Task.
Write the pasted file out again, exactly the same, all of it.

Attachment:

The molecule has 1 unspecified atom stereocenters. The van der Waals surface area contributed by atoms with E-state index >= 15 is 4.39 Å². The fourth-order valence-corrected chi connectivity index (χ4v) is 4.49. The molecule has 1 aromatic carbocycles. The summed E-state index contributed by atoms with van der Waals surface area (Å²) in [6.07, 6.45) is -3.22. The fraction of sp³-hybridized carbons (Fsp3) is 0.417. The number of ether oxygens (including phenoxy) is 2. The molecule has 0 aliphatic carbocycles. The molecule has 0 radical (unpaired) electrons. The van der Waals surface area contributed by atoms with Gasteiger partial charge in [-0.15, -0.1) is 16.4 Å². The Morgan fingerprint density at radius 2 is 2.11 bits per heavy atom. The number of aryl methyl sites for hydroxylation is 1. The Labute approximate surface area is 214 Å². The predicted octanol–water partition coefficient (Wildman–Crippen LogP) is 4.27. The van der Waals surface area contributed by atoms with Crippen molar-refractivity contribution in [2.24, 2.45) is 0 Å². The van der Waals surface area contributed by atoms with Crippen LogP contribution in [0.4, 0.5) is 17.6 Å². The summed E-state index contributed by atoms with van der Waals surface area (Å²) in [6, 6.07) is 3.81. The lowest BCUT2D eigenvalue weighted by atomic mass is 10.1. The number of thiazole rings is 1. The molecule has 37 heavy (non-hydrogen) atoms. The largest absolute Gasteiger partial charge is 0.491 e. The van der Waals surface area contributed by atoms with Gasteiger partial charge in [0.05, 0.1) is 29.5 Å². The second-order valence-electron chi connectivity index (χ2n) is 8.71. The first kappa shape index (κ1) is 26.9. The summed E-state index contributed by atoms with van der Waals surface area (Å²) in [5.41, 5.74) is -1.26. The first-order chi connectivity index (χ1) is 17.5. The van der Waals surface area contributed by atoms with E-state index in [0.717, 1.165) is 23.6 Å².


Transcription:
The molecule has 1 unspecified atom stereocenters. The van der Waals surface area contributed by atoms with E-state index >= 15 is 4.39 Å². The fourth-order valence-corrected chi connectivity index (χ4v) is 4.49. The molecule has 1 aromatic carbocycles. The summed E-state index contributed by atoms with van der Waals surface area (Å²) in [6.07, 6.45) is -3.22. The fraction of sp³-hybridized carbons (Fsp3) is 0.417. The number of ether oxygens (including phenoxy) is 2. The molecule has 0 aliphatic carbocycles. The molecule has 0 radical (unpaired) electrons. The van der Waals surface area contributed by atoms with Gasteiger partial charge in [-0.15, -0.1) is 16.4 Å². The Morgan fingerprint density at radius 2 is 2.11 bits per heavy atom. The number of aryl methyl sites for hydroxylation is 1. The Labute approximate surface area is 214 Å². The predicted octanol–water partition coefficient (Wildman–Crippen LogP) is 4.27. The van der Waals surface area contributed by atoms with Crippen molar-refractivity contribution in [2.24, 2.45) is 0 Å². The van der Waals surface area contributed by atoms with Crippen LogP contribution in [0.4, 0.5) is 17.6 Å². The summed E-state index contributed by atoms with van der Waals surface area (Å²) in [6, 6.07) is 3.81. The lowest BCUT2D eigenvalue weighted by atomic mass is 10.1. The number of thiazole rings is 1. The molecule has 37 heavy (non-hydrogen) atoms. The largest absolute Gasteiger partial charge is 0.491 e. The van der Waals surface area contributed by atoms with Gasteiger partial charge in [0.05, 0.1) is 29.5 Å². The second-order valence-electron chi connectivity index (χ2n) is 8.71. The first kappa shape index (κ1) is 26.9. The summed E-state index contributed by atoms with van der Waals surface area (Å²) in [5.41, 5.74) is -1.26. The first-order chi connectivity index (χ1) is 17.5. The van der Waals surface area contributed by atoms with E-state index in [0.717, 1.165) is 23.6 Å².